It may be surprising to some, but for me, the grief after the loss of our second pregnancy – even though it only lasted 5 ½ weeks, even though it was for a baby we never knew, never saw, and never named – hit me the hardest, and so far even harder than the stillbirth of our sons. It is difficult to explain the intensity of that grief. The overwhelming, all-encompassing depression that came over me. The darkness of that pain led me to the darkest moments of my life. It is a dark hole where even now, even after all of the trauma we have endured these past few weeks, I have not yet returned, and I truly hope I never fall into it again.
I think that it first stemmed from being blindsided. The grief of our first loss was intense. However, we knew so many women in our lives who had experienced one miscarriage. So we assumed this loss, like theirs, was a fluke, a painful fate of nature that unfortunately causes 1 out of every 4 women to experience a miscarriage at some point in her lifetime. So while we grieved that pain, we also hoped to have a healthy baby the next time. Filled with this hope, we assumed our rainbow was just on the horizon.
After a few months, we felt emotionally ready to try again. And amazingly, again, we were PREGNANT the very first time. Again, we were happy. Again, we were shocked it had been so easy. Again, we were naïve.
Though, once we had been tempered by the grief of loss, we were no longer fearless. Instead, we were anxious. After getting a positive pregnancy test, I had to go to the doctor’s office every other day to have my blood drawn in order to see if my pregnancy hormones were rising and doubling as they should in a viable pregnancy. My numbers were low but rising. While I was nervous that these numbers were low, my midwife dismissed and sugarcoated this fear, reassuring me that I was fine.
My last blood draw was on a Thursday morning. The midwife called later that afternoon, excitedly telling me that my numbers had doubled and should be high enough by Monday for an ultrasound. I remember letting out a sigh of relief in that moment, letting myself be filled completely with excitement and unbounded hope.
Within an hour, I started bleeding. By morning, again, we saw the face of the midwife fall. MISCARRIAGE.
This second loss, so unexpected after so much anxious hope, blindsided us with its pain. With this second loss, we entered into a new world – infertility. It seemed so strange to be named “infertile” when both times we had gotten pregnant so easily. Yet, we were told that only 2% of all couples experience two consecutive miscarriages without a living child. They labelled it “recurrent pregnancy loss,” and the midwives sent us on to fertility specialists who could better help us.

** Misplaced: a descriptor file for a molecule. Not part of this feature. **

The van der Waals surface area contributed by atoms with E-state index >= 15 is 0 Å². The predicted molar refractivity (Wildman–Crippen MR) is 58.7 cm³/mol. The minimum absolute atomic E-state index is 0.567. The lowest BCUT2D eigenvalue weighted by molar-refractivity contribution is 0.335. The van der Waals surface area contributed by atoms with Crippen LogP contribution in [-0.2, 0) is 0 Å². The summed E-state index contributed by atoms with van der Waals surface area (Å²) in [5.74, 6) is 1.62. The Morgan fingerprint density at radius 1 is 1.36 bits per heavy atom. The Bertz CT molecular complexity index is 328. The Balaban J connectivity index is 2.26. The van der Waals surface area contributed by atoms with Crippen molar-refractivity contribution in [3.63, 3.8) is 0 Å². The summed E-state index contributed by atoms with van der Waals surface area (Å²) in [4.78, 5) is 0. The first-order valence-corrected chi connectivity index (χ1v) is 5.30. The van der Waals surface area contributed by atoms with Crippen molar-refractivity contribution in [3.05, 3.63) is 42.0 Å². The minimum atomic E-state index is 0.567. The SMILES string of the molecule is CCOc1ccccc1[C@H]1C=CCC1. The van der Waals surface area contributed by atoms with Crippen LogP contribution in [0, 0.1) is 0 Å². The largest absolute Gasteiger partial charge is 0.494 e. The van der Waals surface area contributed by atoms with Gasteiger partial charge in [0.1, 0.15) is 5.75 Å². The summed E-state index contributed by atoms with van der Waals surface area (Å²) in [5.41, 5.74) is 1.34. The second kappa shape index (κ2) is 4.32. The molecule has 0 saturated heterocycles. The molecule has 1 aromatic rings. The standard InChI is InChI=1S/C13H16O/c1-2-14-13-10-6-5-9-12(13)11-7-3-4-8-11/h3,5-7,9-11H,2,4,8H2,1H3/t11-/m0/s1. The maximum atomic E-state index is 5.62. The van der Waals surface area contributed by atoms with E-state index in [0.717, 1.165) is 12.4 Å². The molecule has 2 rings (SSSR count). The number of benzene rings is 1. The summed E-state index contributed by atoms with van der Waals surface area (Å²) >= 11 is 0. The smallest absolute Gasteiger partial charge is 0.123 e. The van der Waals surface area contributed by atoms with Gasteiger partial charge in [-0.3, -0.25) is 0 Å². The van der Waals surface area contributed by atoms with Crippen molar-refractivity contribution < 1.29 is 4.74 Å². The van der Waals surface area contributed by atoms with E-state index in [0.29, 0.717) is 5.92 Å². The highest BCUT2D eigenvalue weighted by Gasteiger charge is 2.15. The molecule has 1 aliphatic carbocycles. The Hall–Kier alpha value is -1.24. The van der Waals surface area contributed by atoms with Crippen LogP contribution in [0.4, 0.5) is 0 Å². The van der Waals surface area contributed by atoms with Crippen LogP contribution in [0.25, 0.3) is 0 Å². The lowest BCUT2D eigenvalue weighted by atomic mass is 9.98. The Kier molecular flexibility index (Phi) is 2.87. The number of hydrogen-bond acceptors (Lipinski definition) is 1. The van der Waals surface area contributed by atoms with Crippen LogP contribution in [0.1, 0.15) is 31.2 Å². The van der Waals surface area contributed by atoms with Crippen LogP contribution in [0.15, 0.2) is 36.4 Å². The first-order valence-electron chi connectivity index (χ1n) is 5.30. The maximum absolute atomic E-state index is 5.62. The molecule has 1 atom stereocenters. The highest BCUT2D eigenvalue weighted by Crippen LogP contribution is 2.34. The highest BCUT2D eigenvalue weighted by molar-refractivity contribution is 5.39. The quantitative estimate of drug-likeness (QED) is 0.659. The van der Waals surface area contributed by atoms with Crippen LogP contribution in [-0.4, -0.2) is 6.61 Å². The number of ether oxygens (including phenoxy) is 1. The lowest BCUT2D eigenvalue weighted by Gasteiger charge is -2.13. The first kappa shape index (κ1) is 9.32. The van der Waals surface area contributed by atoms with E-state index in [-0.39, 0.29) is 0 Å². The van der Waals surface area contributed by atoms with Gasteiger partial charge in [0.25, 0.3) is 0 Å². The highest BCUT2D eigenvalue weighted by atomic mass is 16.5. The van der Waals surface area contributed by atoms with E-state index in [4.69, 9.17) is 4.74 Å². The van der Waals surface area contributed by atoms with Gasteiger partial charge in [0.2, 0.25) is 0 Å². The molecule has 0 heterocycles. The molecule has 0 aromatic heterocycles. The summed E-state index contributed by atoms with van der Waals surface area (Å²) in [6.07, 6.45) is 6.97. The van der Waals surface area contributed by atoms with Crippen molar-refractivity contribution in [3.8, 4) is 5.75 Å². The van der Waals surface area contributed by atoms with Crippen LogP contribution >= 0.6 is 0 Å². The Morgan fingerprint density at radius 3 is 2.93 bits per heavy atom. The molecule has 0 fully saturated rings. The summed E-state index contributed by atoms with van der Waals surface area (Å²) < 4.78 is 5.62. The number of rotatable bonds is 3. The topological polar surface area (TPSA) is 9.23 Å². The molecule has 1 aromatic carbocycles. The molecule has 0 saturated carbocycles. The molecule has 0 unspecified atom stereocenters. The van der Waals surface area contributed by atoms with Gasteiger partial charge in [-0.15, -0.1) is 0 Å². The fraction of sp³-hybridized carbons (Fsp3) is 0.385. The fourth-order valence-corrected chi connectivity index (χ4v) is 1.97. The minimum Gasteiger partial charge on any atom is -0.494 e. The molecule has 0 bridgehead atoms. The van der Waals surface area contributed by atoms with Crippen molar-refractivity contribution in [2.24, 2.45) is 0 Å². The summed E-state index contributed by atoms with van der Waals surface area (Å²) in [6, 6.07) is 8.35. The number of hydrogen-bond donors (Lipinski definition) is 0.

In the coming weeks, we endured a battery of fertility testing – poked and prodded, countless blood tests, and other painful and invasive procedures. Over and over again, we watched the faces of the specialists fall with concern as test after test revealed new concerns. We emerged with a laundry list of diagnoses. Surgery was recommended.
As we entered the second year of our marriage, I fell into a deep and overwhelming grief. It was a grief for our losses. A grief for the babies that would never be. But it was also a grief for a future that I now feared would never come. A grief for a dream now shattered. In my darkest moments, I feared we would never be parents. And that fear was all-consuming. The grief morphed into depression, as the world silenced my pain. There are no funerals for early miscarriages. No rituals to mourn the loss of these babies that would never be. There was no sense of closure as I faced surgery and endless months of waiting. Though I had some support from friends and family, there were other moments when I tried to share with others, yet they either did not understand my grief or treated it as if it was a grief too personal and private to be shared at all. I felt utterly alone. Silenced. Shamed.
Even Patrick did not fully understand. Our losses had been abstract for him. The loss of an idea, rather than a physical reality. I felt like a mother without children. Patrick did not yet feel like a father. We found ourselves drifting away from each other’s grief.
Our due dates passed. Friends and family became pregnant and then had healthy babies. We moved across the country, uprooting and leaving our support system hundreds of miles behind. Months and months went by, each more excruciating than the last due to my impatience.
With the pain morphing into hopelessness, I scared myself so deeply that I found a therapist and started working to get healthy again. The hole was too dark and too deep. I knew I needed to desperately dig my way out of it again, or I would never survive.
To some, this may seem like an overreaction. And admittedly, maybe it was. Listing it out here now, it’s impossible to explain exactly why I was in so much pain. From the outside, depression can seem illogical and irrational. Yet, I can simply say, pain is pain. Grief is grief. And the dangers of hopeless grief, silenced grief are deadly for far too many people. I am grateful that I emerged from that hole.
In that year, I learned skills and resilience that I will carry with me for the rest of my life. The pain made me stronger, and I know that it transformed me into the woman I am today. Now, as I face an indescribable grief yet again, I know I can survive it because I have survived it before. This knowledge and this hope is a light shining like a beacon for me now in the darkness.